NOTES MADE FROM THE BOOK, AS WELL AS CLASS NOTES ONLY USED.
The above quote: "Despite the centrality of imagination to The Tempest the play's ultimate concern is for the real world" holds profound credibility. William Shakespeare, writing The Tempest during the English colonial project and colonial rule in places such as Virginia, thus he was very concerned with power, politics and justice. Shakespeare utilized complex physical locations, including the basis of politics and power, Milan; the basis of art and imagination, the island; and various illusionary constructs produced by Prospero, to enhance the major themes he aimed to address. Thematic throughout his writing are main themes of: the illusion of justice, the allure of power and control, and the power of the imagination to allow for discovery and reconciliation. Shakespeare used various techniques such as motifs, symbols to illuminate the imaginative aspects of our world as a construction induced by art with the power to 'delight and instruct' on the real world.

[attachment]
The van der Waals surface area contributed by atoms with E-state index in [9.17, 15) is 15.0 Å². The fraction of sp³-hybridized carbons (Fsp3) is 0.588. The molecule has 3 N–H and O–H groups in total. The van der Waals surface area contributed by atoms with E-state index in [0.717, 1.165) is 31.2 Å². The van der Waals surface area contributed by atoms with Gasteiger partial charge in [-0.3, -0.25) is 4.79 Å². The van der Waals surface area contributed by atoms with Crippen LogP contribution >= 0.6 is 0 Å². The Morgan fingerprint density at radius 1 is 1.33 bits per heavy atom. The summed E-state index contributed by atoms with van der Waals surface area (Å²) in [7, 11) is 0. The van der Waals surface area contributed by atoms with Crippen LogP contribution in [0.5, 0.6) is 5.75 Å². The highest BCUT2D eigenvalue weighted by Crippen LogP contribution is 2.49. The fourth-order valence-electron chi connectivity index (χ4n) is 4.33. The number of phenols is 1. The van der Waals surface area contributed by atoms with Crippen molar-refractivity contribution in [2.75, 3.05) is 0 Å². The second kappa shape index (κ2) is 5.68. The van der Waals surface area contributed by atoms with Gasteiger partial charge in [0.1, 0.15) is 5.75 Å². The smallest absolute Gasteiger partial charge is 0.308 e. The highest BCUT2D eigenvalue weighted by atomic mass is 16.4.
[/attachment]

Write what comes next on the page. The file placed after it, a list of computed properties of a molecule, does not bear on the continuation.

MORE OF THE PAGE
Thus, he addresses the 'imaginative journey' as an exploration of discovery, in which issues and themes he investigates are examined for a place or purpose in the real world.
Although the play bases itself around art and the imagination, ultimately Shakespeare deals with themes pertaining to the very real and political world. The theme of power is addressed continuously by Shakespeare in The Tempest; this is evident in physical location of the boat in the opening scenes of the play. Shakespeare uses the motif of 'master-servant relationships' to accentuate the contrasts between power in society. The artificial artistic construct of Prospero's storm/Tempest, brings life threatening circumstances, and Shakespeare's technical humour in Gonzalo's speech and motif of "servant" (Boatswain) and "masters" (the lords) illuminate his sattirization of the theme of power. Gonzalo responds: "Good,